Chin people however are more willing to serve in government-backed jobs in a region where unemployment is high. School teachers can earn around 200,000 kyat per month.
Some ethnic Chin seek work in Malaysia or other countries in the region and send money back home to their families—a crucial lifeline of support.
Tonzang, with a population of around 8,000 people,is typical of many towns in the isolated region. There is no phone line or electricity; only one guesthouse and a solitary restaurant.
Six villages in Tonzang Township were hit hard by floods and landslides. Perhaps the worst-affected was Hakha Lay, which has been abandoned as the danger of landslides still looms.
In Nat San village, one police officer was killed in flooding which destroyed a 170-foot long colonial-era bridge on the border with India.
As one of many bridges damaged or destroyed along the border, trade with the state’s neighbors in India has suffered—another reason why the price of commodities has risen.
Politics and Religion
All is quiet in Tedim on Sunday, with its predominately Christian population busy visiting their local church. Food was impossible to come by in the small town, with most shops shuttered for the day.
Locals, young and old, file to church holding bibles from the early morning. They reappeared after prayers and sermons with bright faces, some breaking into Christian songs as evening begins to fall.
There are many different languages spoken across the state, which is officially home to 53 ethnic minority Chin subgroups. But the Christian religion binds many together, although their modes of worship and beliefs differ.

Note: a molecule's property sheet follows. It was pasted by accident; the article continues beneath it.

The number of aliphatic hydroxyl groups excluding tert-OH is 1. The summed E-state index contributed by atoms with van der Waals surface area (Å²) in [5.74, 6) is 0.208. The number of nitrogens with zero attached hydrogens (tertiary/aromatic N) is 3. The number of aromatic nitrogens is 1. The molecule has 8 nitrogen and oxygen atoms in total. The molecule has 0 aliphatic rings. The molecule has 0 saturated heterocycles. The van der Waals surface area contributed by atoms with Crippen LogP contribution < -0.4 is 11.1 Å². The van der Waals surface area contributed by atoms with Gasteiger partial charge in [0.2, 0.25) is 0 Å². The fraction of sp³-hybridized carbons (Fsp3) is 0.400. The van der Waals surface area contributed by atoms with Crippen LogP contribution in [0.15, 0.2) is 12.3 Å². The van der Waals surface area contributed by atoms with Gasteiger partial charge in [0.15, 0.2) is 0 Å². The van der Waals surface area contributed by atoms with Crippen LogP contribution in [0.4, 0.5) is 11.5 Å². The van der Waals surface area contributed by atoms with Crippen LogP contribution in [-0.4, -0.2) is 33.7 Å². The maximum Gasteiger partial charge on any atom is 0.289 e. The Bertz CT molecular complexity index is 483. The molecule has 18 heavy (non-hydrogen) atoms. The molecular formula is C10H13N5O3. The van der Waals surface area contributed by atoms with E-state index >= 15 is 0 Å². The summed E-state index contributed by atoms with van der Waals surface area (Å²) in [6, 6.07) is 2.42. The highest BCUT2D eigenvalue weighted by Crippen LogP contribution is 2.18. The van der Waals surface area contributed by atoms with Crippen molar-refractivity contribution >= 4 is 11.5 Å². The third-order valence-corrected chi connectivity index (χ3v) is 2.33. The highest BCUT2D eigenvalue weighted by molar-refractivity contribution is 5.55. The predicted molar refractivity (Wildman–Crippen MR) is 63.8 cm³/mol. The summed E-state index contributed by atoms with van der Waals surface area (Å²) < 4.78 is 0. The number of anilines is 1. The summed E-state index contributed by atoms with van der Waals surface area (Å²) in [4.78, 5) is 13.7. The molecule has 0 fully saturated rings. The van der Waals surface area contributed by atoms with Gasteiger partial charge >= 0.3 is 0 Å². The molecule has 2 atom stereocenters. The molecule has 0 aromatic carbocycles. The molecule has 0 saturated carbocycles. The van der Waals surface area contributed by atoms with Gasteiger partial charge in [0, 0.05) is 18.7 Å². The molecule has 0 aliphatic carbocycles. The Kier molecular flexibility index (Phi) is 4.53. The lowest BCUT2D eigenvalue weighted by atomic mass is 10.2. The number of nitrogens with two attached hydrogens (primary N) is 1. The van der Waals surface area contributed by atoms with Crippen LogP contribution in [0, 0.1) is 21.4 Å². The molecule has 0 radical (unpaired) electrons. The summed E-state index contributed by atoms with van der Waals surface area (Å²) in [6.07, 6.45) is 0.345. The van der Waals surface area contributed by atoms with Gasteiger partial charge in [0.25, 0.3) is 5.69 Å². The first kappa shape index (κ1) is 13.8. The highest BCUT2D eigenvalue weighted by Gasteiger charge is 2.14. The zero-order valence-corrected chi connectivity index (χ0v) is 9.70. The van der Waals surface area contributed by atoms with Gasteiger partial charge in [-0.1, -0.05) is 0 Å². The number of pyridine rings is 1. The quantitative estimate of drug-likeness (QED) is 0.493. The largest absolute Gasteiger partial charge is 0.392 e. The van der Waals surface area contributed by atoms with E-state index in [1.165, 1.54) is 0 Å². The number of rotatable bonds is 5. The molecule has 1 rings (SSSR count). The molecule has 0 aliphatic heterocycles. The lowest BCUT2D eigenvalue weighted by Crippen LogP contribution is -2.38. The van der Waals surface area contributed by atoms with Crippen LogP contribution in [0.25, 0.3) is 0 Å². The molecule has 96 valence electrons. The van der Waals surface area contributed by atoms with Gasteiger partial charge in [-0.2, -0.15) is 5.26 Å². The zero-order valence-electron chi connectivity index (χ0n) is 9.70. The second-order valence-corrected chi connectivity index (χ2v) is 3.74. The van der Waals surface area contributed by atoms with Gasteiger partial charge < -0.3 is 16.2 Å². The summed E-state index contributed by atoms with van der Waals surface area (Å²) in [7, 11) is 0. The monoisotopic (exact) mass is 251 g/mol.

Churches in both Tedim and Tonzang townships often bear small signboards with messages such as “In God We Trust” or “We Must Be Born Again.”
Flooding and landslides across much of the state have also raised concerns over preparations for Burma’s upcoming general election, with some Chin politicians speculating whether the election should be postponed.
Cheery Zahau, an ethnic Chin human rights activist who is contesting a Lower House seat for the Chin Progressive Party, told The Irrawaddy earlier this month that candidates would face difficulties campaigning in the state, with some almost impossible to access.
At least six small ethnic parties will compete for seats in Chin State, alongside major parties the National League for Democracy (NLD) and the Union Solidarity and Development Party (USDP).
Laang Siam, a member of Tedim’selection commission,whose Burmese name is San Htoo, said the Chin parties would have been a more formidable electoral force if they had formed a coalition.
But there were issues over personal interest, he said, adding that the language barrier between different candidates may also have worked against any coalition force.
Dal Lian, a resident in Tonzang, said he would vote for the NLD as it was the only party he believed would work for his town. He didn’t trust the ethnic Chin parties to follow through on their promises.
“They speak very sweetly,” he said.“But after they win, they may not look after us.”